Extr@ Episode 12: Football Crazy

It’s so much fun to have a football-themed episode! Spectator sports must be the most unfairly overlooked topic in language courses. Look at all the times international competitions have brought people of many different countries and languages together! Sports fans who travel abroad to support their national players could really use an A1 course. And if they don’t take one in advance, the trip itself could be a crash course! If you missed this unit in our language course, here’s your last chance to catch up in German, French, Spanish, and English.

“Meine ganz spezialle Weltmeisterschaftunterhose!”

Are you as “football crazy” as Nic, Anna, and Sam? It doesn’t matter if you only get in the spirit of things every four years, like the Extr@ cast. Or if you get in the spirit fifteen years late, as we are in this Watchalong. The recent topical episodes (Queen Elizabeth’s Golden Jubilee last week; the 2002 World Cup today) are fun in a way the more generic episodes have not been. And isn’t it nice when language classes help us talk about current events?

In our case, we expect another World Cup next year. If you know any German, French, Spanish, or even English fans, you’ll be able to discuss wins, losses, goals, and players like a local fan! If you want to watch the matches live, however, you’ll have to create your own A1 Russian course.

“Ich habe die Nase voll von der Weltmeisterschaft!”

And if you’re not football crazy at all . . . In a previous post, I described how I use sports to enhance my language learning. (Link) My focus was on Fußball, for obvious reasons — but any sport will do as long as there is media about it in your target language. For example, Filipinos are “basketball crazy.” And thanks to NBA broadcasts, even fans who struggle with English can easily use the right terms to discuss an important game or a favorite player.

But now I’ll admit that there is a good reason why specific sports do not get much attention in language courses. While we can use general expressions to describe a football match, we can’t easily apply football fans’ favorite expressions to other situations in life. The German “schlagen,” for example, makes conflicts sound quite violent. I wouldn’t use it to say I won a friendly dispute about which movie to watch!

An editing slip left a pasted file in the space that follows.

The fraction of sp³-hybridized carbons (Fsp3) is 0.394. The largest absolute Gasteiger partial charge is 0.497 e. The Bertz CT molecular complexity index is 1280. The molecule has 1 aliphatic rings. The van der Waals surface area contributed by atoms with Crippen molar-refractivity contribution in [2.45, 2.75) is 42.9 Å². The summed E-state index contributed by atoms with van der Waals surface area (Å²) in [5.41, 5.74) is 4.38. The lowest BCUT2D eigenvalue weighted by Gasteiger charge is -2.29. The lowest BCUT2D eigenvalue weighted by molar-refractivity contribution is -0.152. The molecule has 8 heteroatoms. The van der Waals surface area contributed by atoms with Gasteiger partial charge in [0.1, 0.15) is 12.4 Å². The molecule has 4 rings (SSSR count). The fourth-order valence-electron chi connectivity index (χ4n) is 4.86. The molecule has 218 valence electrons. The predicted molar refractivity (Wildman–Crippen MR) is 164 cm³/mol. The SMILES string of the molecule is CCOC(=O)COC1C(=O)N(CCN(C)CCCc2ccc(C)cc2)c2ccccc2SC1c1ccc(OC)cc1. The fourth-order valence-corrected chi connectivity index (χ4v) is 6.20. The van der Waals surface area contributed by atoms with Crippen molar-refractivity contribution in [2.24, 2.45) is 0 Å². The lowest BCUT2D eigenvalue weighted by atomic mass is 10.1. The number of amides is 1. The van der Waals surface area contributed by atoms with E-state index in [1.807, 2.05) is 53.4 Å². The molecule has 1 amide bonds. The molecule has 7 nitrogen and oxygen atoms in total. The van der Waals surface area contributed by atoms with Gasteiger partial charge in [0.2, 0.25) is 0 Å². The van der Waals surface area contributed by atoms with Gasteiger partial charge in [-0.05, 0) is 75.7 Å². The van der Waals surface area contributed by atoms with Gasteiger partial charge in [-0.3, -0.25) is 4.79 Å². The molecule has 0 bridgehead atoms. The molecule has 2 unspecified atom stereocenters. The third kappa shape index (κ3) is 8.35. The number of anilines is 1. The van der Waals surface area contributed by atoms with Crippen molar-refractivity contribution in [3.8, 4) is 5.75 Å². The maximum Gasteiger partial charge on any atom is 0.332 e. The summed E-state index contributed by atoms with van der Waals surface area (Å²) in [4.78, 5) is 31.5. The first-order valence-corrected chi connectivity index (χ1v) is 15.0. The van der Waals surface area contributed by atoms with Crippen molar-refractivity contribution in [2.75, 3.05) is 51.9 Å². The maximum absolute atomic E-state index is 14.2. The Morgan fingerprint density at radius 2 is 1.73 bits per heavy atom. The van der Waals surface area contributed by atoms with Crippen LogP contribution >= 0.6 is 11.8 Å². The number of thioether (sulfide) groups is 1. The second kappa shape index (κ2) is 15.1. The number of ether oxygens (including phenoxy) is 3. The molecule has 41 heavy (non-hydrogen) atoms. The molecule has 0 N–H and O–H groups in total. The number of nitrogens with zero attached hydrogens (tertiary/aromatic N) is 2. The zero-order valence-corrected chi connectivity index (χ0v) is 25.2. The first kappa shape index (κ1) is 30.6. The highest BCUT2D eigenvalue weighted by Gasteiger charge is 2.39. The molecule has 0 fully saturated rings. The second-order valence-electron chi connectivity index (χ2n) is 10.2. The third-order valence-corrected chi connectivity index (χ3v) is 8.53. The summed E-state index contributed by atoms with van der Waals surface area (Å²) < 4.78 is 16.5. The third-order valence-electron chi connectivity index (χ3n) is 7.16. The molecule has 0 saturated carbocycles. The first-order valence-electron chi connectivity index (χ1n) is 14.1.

Extra Extr@

This may be a “football crazy” episode, but it has some jokes at the expense of the characters’ two favorite teams. Germany/France/Spain is supposed to be superior because it just beat Jamaica, while USA’s chances look even better because it bested Luxembourg. In reality, Luxembourg has never qualified for the World Cup, while Jamaica made the first round exactly once in history! But we get a twist in the English version: England still beats Jamaica, but Hector’s Argentina triumphs against . . . Italy. I’m not a proper football fan and even I know that Italy has one of the best national teams in the world! (I’m certain that this line was ad libbed!)

English learners have seventeen more episodes of Extr@ to enjoy, but for the rest of us, it ends with Episode 13. I’m a little sad about that, because I’ll miss Sam, Sascha, Anna, and Nic. But I’m also looking forward to doing a new series.

Let’s talk!

  1. What is your favorite sport?
  2. Have you ever traveled abroad to support your national athletes?
  3. What do you really feel about the World Cup?

Next Week: Episode 13, A Wedding in the Air

Extra deutsch

Extra en français

Extra en español

Extra English

2 thoughts on “Extr@ Episode 12: Football Crazy

  1. Ironically, I think the more generic episodes often involve less universal vocabulary than the specifically topical ones — more tied to situations people actually experience! And while sports may not be widely generalizable, it is very much a casual conversation-starter and -sustainer; probably almost as much as the weather.

    I was once in London during a World Cup; I think England was in the semi-semi-finals or something of the kind. It was pretty rowdy. (I had thought they won, but looking at the records, it looks like they were beaten by Argentina!)

    1. Cristina @Linguavert

      When I was an English trainer, one of the more advanced challenges was teaching a learner how to make appropriate small talk. Everyone masters talking about the weather early on, I think; but sports was an oddly unpopular topic (though I may merely be projecting).

      Sports in other languages also reminds me of a boy in one of my French classes. He was always trying to talk about the last rugby game he had watched, but sadly for him, no one else in class was a rugby fan. Neither was the teacher, who, now that I think about it, sorely neglected her duty to teach him the correct terms for describing a game.

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